Apple Inc. is notorious for lowballing its outlooks. The computer maker topped analysts' estimates on Monday for the 27th quarter in a row. It has not come up short on earnings day since the first quarter of 2001. Apple declined to comment on the trend.
Then there's Cisco Systems Inc., which once beat forecasts by exactly 1 cent per share for 13 straight quarters, from 1998-2001. Coming within a penny so many times during that period merely shows the company was "conservative and transparent in communicating quarterly business conditions to investors," according to spokesman Terry Alberstein.
Stock analysts cannot automatically be blamed for consistently erring on the low side. Until results become public, they must depend in large part on what companies disclose about their performance. A company may deliberately give low guidance so it can top expectations, but that's hard for analysts to counter without evidence.
Brian Marshall, a technology analyst for the brokerage firm Broadpoint AmTech, says Apple's guidance is "almost absurdly low" but there's only so much analysts can do.
"The funny part is, people, including myself, try to see through it," he says.
He inputs hundreds of numbers into his forecast model each quarter, such as gross profit margin, average selling price for various products, the company's past guidance and earnings, and data from other manufacturers and suppliers. Analysts also weigh whether a company has a history of issuing earnings results that do not include special accounting charges.
Marshall's estimates for Apple's latest quarter were the highest on Wall Street. Yet the company topped his expectations by 16 cents per share and $200 million in sales. Its stock jumped 5 percent on the news.
Analysts also may have their reasons for wanting to stay on management's good side.
Companies are required to disclose material information to all investors at the same time. But their top executives can still show up at a firm's annual conference or talk about the industry, notes David Weild, senior adviser at accounting firm Grant Thornton.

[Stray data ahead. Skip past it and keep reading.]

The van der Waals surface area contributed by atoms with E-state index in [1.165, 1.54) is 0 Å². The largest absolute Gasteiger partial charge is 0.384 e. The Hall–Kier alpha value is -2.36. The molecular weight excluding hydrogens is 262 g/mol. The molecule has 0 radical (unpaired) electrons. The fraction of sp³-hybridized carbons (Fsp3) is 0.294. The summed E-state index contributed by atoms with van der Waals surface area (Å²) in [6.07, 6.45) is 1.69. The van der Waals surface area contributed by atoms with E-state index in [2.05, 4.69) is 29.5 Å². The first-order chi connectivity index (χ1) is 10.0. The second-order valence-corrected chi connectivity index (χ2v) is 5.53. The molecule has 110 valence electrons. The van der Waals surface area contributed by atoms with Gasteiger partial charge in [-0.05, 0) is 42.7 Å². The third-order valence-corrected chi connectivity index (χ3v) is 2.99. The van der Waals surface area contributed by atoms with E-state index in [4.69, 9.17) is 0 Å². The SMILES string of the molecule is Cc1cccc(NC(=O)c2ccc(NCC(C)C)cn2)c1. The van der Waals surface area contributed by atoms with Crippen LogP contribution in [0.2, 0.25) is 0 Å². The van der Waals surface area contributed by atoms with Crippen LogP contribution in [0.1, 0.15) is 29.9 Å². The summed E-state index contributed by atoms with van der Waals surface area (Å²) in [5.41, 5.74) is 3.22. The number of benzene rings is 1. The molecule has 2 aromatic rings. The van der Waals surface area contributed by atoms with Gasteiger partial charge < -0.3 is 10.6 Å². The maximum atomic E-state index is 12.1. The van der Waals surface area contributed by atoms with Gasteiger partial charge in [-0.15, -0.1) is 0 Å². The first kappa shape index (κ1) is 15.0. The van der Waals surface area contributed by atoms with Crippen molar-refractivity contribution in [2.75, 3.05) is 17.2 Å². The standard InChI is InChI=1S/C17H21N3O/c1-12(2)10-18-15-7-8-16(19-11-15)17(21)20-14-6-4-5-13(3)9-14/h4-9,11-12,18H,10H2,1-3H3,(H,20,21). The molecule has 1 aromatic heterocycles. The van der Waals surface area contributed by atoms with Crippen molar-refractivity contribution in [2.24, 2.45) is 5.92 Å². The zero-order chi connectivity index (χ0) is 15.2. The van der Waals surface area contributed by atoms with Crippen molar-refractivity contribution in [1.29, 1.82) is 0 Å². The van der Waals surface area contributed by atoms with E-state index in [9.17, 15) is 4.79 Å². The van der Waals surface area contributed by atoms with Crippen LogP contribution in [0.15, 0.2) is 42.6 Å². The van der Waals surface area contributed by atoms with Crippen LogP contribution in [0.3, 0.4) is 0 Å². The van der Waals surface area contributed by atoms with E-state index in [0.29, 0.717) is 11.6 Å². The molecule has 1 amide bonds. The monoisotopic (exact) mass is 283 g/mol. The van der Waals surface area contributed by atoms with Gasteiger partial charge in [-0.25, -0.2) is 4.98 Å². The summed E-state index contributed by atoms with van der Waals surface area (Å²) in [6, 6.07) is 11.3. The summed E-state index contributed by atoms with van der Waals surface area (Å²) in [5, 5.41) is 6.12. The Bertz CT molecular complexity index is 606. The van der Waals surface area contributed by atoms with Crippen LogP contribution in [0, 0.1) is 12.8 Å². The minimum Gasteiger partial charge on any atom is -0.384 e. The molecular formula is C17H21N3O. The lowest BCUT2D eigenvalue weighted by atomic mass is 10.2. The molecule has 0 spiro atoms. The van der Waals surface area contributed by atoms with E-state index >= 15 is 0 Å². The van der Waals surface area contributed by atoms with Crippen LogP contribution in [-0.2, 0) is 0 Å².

"It's pretty widely known that the big-cap companies who are highly sought after can withhold access to get the results they're looking for, and that includes managing down expectations," Weild says.
Carefully managed by companies or not, expectations matter.
A study of stock returns from 1994-2007 concluded that analyst forecasts were the second-most influential force on price movements. Management forecasts topped the list, according to Beverly Walther, an accounting professor at Northwestern University's Kellogg School of Management who co-authored a newly released report.
Estimates by analysts carry particular impact when results do not match up. A company's stock price tends to fall much more on a "negative surprise," or miss, than it rises on a positive surprise. Either way, the momentum from beating or missing an estimate can affect a company's stock price for weeks afterward, Walther said.
But the market impact may be a bit more muted than it was before last year's meltdown. Failing to meet expectations still moves the market, but "it's not as dramatic now," says Matt Lloyd, chief investment strategist for Advisors Asset Management, an investment advisory firm.
"There's a lot of cynicism right now toward estimates — among investors, among everybody," Lloyd says. Because so many economists and analysts failed to see the financial crisis coming, he says, "there's a little more paranoia and distrust."